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Campus shocked over professor’s Nazi views

Fairleigh Dickinson University professor Jacques Pluss says he was dismissed in March because university officials learned of his involvement in the National Socialist Movement, which bills itself “America’s Nazi Party.”
/ Source: The Associated Press

Jordan Ingram always thought his history professor at Fairleigh Dickinson University was a little quirky.

Jacques Pluss certainly had an unusual style, Ingram recalled. But Ingram, who is black, never thought his professor was a racist — until after Pluss was fired.

Pluss said he was dismissed in March because university officials learned of his involvement in the National Socialist Movement, which bills itself “America’s Nazi Party.” School officials said he was let go for missing too many classes.

The 51-year-old professor bristles when he is called a white supremacist or racist.

“The world is made up of different cultures, all of which have a place, all of which have a direction and all of which should have a say in determining their own futures,” he said.

University officials declined to elaborate on Pluss’ ouster. It was unclear what role — if any — Pluss’ political views played in the decision.

Pluss, who had taught at the university since 2002, said he joined the neo-Nazi group in February but kept his views a secret on campus.

Derogatory comments about school, athletes
Just after dismissal, Pluss went on “White Viewpoint,” a radio show on the National Socialist Movement Web site. He talked about FDU as a “Jewish plutocratic university” and described the school’s men’s basketball team as “nigger to the core.”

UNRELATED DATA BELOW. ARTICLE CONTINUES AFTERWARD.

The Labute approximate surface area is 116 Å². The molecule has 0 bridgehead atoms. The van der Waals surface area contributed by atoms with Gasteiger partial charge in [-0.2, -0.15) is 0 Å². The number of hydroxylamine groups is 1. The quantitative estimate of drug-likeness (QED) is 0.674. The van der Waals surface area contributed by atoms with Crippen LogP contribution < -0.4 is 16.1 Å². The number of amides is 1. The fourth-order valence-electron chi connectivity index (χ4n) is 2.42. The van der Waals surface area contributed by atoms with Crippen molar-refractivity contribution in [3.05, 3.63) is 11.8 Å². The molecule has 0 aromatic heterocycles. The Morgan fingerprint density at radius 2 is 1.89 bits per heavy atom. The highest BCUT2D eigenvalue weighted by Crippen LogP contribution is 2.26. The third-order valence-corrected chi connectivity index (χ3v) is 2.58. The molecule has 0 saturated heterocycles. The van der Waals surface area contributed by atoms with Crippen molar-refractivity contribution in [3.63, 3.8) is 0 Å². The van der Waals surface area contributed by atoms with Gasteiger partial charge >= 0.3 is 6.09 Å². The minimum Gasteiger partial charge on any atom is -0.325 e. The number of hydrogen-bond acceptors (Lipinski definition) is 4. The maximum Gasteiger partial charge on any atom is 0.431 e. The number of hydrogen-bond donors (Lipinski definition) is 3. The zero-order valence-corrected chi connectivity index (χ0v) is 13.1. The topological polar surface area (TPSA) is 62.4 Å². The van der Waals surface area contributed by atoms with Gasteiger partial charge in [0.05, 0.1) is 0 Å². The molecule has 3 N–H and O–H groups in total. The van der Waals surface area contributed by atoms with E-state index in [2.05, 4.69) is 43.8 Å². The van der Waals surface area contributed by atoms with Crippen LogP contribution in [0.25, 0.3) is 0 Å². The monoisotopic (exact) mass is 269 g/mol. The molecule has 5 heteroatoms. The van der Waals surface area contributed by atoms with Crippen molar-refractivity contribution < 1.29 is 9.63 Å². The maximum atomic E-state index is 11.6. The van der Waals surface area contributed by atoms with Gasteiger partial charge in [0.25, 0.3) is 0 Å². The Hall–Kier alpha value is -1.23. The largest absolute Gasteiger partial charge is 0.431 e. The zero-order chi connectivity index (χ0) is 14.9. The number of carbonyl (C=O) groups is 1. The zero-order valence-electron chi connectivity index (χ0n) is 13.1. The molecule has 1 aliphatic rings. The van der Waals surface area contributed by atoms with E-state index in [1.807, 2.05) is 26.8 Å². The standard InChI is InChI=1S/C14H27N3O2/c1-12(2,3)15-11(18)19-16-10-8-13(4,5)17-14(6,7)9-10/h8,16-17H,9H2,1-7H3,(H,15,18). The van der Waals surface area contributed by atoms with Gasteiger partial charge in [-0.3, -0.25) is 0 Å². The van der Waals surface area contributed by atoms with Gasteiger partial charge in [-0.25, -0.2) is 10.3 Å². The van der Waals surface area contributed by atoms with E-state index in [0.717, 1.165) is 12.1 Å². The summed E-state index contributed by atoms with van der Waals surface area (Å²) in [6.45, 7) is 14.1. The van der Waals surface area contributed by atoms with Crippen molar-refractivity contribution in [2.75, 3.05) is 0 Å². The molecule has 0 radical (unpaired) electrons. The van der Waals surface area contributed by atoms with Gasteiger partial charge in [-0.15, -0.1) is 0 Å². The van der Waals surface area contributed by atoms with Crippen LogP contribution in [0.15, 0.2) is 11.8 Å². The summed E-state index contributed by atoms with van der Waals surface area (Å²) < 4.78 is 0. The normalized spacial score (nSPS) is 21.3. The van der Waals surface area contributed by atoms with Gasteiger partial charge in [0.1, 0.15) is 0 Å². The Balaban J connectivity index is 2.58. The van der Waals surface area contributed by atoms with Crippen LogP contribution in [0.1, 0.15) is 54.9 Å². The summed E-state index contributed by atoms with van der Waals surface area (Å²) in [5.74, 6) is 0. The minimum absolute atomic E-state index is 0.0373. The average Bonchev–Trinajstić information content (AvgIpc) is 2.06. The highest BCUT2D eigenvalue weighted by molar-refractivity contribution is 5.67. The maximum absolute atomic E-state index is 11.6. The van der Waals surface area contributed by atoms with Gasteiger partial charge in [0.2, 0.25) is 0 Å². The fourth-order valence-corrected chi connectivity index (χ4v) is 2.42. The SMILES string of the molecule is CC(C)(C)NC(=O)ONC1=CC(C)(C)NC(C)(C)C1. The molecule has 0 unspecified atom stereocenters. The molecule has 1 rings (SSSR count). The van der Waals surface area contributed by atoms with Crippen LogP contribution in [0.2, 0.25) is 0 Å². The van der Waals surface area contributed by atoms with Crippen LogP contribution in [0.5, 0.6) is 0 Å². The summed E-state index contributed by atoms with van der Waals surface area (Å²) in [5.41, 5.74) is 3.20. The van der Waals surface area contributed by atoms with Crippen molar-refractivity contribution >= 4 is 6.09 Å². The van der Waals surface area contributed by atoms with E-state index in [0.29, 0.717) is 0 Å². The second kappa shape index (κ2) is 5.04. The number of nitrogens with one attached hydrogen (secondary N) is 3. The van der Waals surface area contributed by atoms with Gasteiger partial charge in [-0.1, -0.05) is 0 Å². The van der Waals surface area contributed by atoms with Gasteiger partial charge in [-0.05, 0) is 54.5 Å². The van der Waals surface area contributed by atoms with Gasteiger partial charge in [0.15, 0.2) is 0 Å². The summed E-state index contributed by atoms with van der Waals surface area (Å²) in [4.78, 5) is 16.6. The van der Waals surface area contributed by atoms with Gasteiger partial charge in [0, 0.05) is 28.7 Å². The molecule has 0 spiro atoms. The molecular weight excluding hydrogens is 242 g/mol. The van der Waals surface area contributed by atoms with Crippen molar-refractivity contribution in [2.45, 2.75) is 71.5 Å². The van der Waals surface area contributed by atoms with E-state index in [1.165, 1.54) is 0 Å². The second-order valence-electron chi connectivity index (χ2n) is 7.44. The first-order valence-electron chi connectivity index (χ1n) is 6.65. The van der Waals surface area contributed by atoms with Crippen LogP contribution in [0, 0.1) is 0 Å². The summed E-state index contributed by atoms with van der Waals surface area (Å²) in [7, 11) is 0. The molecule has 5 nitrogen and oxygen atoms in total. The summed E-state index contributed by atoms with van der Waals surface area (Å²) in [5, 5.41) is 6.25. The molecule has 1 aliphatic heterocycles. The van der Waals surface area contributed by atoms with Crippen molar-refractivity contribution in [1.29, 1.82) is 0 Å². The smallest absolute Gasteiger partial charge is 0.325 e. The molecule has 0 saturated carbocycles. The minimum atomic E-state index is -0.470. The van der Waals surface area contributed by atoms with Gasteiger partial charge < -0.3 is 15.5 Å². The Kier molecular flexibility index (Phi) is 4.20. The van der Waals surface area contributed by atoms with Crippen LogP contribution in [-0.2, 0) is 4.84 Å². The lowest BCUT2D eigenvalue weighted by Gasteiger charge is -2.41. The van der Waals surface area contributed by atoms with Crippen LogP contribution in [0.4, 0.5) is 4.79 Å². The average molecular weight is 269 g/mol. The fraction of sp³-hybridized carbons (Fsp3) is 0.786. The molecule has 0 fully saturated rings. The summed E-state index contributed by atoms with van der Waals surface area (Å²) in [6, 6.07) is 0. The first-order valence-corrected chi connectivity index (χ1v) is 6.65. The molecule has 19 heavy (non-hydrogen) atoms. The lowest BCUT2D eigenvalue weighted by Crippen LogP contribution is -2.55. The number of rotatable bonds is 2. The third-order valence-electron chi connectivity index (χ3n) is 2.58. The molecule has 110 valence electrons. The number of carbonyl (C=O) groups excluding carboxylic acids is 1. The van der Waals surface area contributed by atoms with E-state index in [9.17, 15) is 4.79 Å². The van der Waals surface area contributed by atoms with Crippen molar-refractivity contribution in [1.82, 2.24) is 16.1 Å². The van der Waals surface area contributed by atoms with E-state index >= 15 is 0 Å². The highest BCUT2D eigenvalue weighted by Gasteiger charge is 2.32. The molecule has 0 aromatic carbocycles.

“They (the players) have absolutely no right to be in that classroom because they do not possess either the merit or the enhanced intelligence to be there,” Pluss said on the show.

Those views shocked many of Pluss’ former students, including Ingram, a sophomore who earned a B-plus in the professor’s Western Civilization class.

Ingram had thought so highly of Pluss that he considered asking him for a recommendation for a job or academic program. His opinion quickly changed.

“To come in every day and know you’re going to have class with a white supremacist, that’s definitely going to affect me,” Ingram said.

Fairleigh Dickinson, a private, liberal arts college, emphasizes diversity and teaching with an international perspective. It has frequent guest speakers from the United Nations, and about 1,000 of the school’s roughly 10,000 students come from outside the United States.

A university is within its rights to remove faculty members for their political views under certain circumstances, said Robert Kreiser, a senior program officer at the Washington-based American Association of University Professors.

For example, if Pluss had given misinformation about the Holocaust, Kreiser said, that would be a legitimate cause for dismissal.

Holocaust should be 're-examined'
Pluss said he questioned the way the Holocaust is described as the killing of 6 million Jews in Nazi concentration camps.

“I don’t deny that a Jewish Holocaust of some kind occurred,” he said. “However, I do believe that the Holocaust needs to be re-examined from a general vantage point.”

Pluss said he joined the National Socialist Movement because he “was looking for alternative political parties that presented what I thought were more solid and sensible plans for the common good of America.”

The group, whose members wear Nazi regalia at its meetings, sometimes has joint meetings with the Ku Klux Klan.

The party’s 25-point platform includes limiting U.S. citizenship to non-Jewish, straight whites. Nonwhites should not be allowed to enter the country and those already here should be “required to leave the nation forthwith and return to their land of origin: peacefully or by force,” it states.

Some former students did not think Pluss’ views influenced his teaching, however.

Only in retrospect did Sharrod Young, a sophomore who had a class with Pluss in 2003, see signs of discrimination.

“When it was two people raising their hands, he called on certain students. It just so happened it was white males,” said Young, who is black.

Pluss, who received a Ph.D. from the University of Chicago, is being paid through this semester. Adjunct professors at the school generally make between $1,500 and $3,000 per course.